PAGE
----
Ars Technica - September 20, 2019 - 7:41pm

Enlarge (credit: Jose Rodriguez)

Apple released iOS 13 with a bunch of new features. But it also released the new OS with something else: a bug disclosed seven days ago that exposes contact details without requiring a passcode or biometric identification first.

Independent researcher Jose Rodriguez published a video demonstration of the flaw exactly one week ago. It can be exploited by receiving a FaceTime call and then using the voiceover feature from Siri to access the contact list. From there, an unauthorized person could get names, phone numbers, email addresses, and any other information stored in the phone’s contacts list.

Rodriquez’s video was the topic of more than 100 news articles over the past week. Since iOS 13 was in beta when it first appeared, I assumed Apple developers would fix the bypass in time for yesterday's release. Alas, they didn’t, and it’s not clear why.

Read 4 remaining paragraphs | Comments

Sacklers threaten to scrap opioid deal if they aren’t shielded from lawsuits

Ars Technica - September 20, 2019 - 6:36pm

Enlarge / PURDUE PHARMA, STAMFORD, CT, UNITED STATES - 2019/09/12: Members of P.A.I.N. (Prescription Addiction Intervention Now) and Truth Pharm staged a protest on September 12, 2019 outside Purdue Pharma headquarters in Stamford, over their recent controversial opioid settlement. (credit: Getty | Erik McGregor)

Lawyers for OxyContin-maker Purdue Pharma filed a new complaint late Wednesday threatening that the company’s mega-rich owners, the Sackler family, could pull out of a proposed multi-billion-dollar opioid settlement deal if a bankruptcy judge doesn’t shield the family from outstanding state lawsuits.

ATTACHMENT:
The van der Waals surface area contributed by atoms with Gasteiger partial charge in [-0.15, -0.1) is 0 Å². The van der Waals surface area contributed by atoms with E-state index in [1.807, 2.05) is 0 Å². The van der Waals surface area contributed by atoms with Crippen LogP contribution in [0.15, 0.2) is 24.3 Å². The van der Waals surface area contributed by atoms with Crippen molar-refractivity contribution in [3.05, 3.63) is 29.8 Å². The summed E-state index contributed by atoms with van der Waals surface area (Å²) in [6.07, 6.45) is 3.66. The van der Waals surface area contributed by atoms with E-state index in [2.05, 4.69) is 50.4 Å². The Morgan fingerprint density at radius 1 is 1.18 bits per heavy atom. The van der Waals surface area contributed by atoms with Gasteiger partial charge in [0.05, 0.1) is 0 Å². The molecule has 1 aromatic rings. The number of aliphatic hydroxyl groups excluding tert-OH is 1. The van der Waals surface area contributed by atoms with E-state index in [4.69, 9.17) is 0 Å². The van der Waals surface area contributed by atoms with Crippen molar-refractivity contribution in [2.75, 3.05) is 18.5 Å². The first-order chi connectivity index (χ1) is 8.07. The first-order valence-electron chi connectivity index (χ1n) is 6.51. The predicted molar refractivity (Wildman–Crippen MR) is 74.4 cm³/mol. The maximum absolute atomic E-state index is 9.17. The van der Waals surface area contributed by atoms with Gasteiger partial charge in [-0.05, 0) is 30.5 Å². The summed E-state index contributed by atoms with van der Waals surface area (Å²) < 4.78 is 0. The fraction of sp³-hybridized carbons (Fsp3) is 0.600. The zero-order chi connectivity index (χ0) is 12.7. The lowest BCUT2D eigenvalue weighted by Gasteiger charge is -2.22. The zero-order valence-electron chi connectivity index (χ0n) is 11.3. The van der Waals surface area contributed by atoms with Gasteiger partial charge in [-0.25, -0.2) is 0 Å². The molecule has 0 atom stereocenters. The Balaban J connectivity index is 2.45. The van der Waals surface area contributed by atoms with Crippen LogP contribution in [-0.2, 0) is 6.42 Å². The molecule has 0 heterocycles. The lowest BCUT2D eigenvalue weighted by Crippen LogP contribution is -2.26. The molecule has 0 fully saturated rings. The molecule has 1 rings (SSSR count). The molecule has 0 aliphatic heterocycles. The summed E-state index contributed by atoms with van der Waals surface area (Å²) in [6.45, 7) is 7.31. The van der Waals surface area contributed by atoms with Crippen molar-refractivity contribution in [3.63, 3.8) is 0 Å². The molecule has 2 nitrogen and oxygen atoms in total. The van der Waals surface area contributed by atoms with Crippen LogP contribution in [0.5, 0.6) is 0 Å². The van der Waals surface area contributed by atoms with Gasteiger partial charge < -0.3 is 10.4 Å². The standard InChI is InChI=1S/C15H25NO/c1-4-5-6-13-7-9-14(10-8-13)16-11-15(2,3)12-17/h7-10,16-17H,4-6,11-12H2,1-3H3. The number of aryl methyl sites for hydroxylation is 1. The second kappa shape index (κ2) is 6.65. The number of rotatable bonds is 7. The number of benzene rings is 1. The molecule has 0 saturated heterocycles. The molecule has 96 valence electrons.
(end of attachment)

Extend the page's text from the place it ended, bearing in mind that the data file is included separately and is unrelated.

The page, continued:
Purdue’s lawyers argue that if the lawsuits continue, the Sacklers will have to waste “hundreds of millions of dollars” on legal costs that could otherwise go to claimants in the settlement. The family's lawyers added that in that event, the family “may be unwilling—or unable—to make the billions of dollars of contributions” to the proposed settlement.

State attorneys general, however, argue that the tactic is yet another move designed to shield the Sacklers and their ill-gotten wealth.

Read 12 remaining paragraphs | Comments

Apple releases iPhone 11, iPhone 11 Pro, and Apple Watch series 5

Ars Technica - September 20, 2019 - 6:18pm

Enlarge / The iPhone 11 Pro and iPhone 11 Pro Max. (credit: Samuel Axon)

Today, Apple shipped units of the iPhone 11, iPhone 11 Pro, and iPhone 11 Pro Max handsets to customers who ordered online, and the phones went on sale in stores around the world. Apple also launched a new Apple Watch, the series 5, today.

Ship times for online orders are already getting long, though. Consumers might have trouble finding the phones in stores today if they hadn't already pre-ordered or stood in line at stores this morning. The US Apple Store website indicates that most configurations of the iPhone 11 Pro will deliver between October 11 and 18 if ordered today. The iPhone 11 looks like it will have a little bit more availability; estimates for delivery are around October 2.